Time Warner reported higher fourth quarter profits, with gains at Turner and HBO, plus a big benefit from tax cuts.
The increases come at AT&T’s proposed acquisition of Time Warner is held up by a Justice Dept. lawsuit.
“We remain excited about the proposed merger with AT&T, pending judicial review, and the potential to accelerate our pace of innovation and connect more directly with consumers,” said Time Warner CEO Jeff Bewkes in a statement.
Fourth quarter net income rose to $1.3 billion, or 1.75 per share, compared to $293 million, or 37 cents a share a year ago.
Related: Netflix Reports Higher Earnings, Sub Growth
Fourth quarter revenues grew 9% to $8.6 billion.
Operating income at Time Warner’s Turner unit increased 22% to $1 billion. Revenue increased 10% to $3.1 billion. Subscription revenue rose 14% and content revenue rose 32%.
Ad revenue rose 2% due to higher revenue from Major League Baseball post-season games and gains at international networks. CNN’s revenue declined compared to last year, when the election boosted ratings and ad sales.
At HBO, fourth quarter operating income increased 13%. Revenue was also up 13% because of a 16% increase in subscription revenue, offset by a 7% drop in content revenue. HBO’s domestic subscribers rose.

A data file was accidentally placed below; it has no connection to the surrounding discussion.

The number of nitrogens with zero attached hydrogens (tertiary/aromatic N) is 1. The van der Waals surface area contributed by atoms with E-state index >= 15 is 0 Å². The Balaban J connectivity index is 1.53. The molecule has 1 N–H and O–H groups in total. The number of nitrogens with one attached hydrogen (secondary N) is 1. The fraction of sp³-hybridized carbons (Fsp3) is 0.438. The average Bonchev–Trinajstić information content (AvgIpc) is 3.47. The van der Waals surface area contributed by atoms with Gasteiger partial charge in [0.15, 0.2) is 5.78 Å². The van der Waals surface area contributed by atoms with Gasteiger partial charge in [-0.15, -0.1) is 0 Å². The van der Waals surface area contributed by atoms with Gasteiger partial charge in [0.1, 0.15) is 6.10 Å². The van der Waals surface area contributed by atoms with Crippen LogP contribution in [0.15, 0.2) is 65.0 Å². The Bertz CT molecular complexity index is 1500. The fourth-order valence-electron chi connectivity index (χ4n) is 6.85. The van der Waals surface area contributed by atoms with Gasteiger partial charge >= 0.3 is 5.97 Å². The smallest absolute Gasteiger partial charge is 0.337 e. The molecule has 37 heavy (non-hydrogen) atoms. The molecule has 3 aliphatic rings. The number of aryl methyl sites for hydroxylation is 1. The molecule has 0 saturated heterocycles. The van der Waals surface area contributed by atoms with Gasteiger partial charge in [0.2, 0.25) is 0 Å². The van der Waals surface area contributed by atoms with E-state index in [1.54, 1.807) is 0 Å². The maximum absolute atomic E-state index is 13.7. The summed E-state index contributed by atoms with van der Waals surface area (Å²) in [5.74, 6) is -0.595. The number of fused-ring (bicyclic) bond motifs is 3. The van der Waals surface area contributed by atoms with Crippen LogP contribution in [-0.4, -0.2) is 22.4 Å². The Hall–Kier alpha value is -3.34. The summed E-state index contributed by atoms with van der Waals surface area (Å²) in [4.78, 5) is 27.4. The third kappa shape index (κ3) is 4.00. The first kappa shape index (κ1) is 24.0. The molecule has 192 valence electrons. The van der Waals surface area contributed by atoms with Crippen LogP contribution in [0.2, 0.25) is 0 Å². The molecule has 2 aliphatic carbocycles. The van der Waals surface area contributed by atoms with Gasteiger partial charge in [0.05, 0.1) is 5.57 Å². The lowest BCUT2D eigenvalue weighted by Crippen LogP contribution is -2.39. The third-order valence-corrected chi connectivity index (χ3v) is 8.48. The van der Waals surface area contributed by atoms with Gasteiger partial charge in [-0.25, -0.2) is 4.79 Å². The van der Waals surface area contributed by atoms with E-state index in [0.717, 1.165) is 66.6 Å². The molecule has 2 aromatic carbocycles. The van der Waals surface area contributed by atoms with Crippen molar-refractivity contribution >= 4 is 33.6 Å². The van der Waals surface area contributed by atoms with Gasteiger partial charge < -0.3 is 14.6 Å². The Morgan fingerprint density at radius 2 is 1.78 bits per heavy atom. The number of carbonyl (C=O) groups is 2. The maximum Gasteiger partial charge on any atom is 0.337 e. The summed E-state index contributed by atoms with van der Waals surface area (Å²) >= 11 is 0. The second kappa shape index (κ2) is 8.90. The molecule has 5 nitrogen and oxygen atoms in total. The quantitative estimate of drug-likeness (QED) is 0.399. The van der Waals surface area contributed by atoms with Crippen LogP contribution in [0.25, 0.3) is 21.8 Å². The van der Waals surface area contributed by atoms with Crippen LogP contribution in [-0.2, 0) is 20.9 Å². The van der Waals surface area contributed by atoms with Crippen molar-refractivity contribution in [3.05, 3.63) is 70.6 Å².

Fourth quarter operating income for Warner Bros. decreased 11% to $512 million because of costs associated with television and games products, plus higher restructuring and severance costs. Revenue increased 5% to $4.1 billion. Television licensing revenue rose.
“We had another very successful year in 2017, achieving our financial goals thanks to the great creative and programming excellence across Time Warner,” said Bewkes. “All three of our operating divisions increased revenue and profits while also investing to capitalize on the growing demand for the most creative and compelling content as well as new ways to deliver it to audiences worldwide.”
Jon has been business editor of Broadcasting+Cable since 2010. He focuses on revenue-generating activities, including advertising and distribution, as well as executive intrigue and merger and acquisition activity. Just about any story is fair game, if a dollar sign can make its way into the article. Before B+C, Jon covered the industry for TVWeek, Cable World, Electronic Media, Advertising Age and The New York Post. A native New Yorker, Jon is hiding in plain sight in the suburbs of Chicago.
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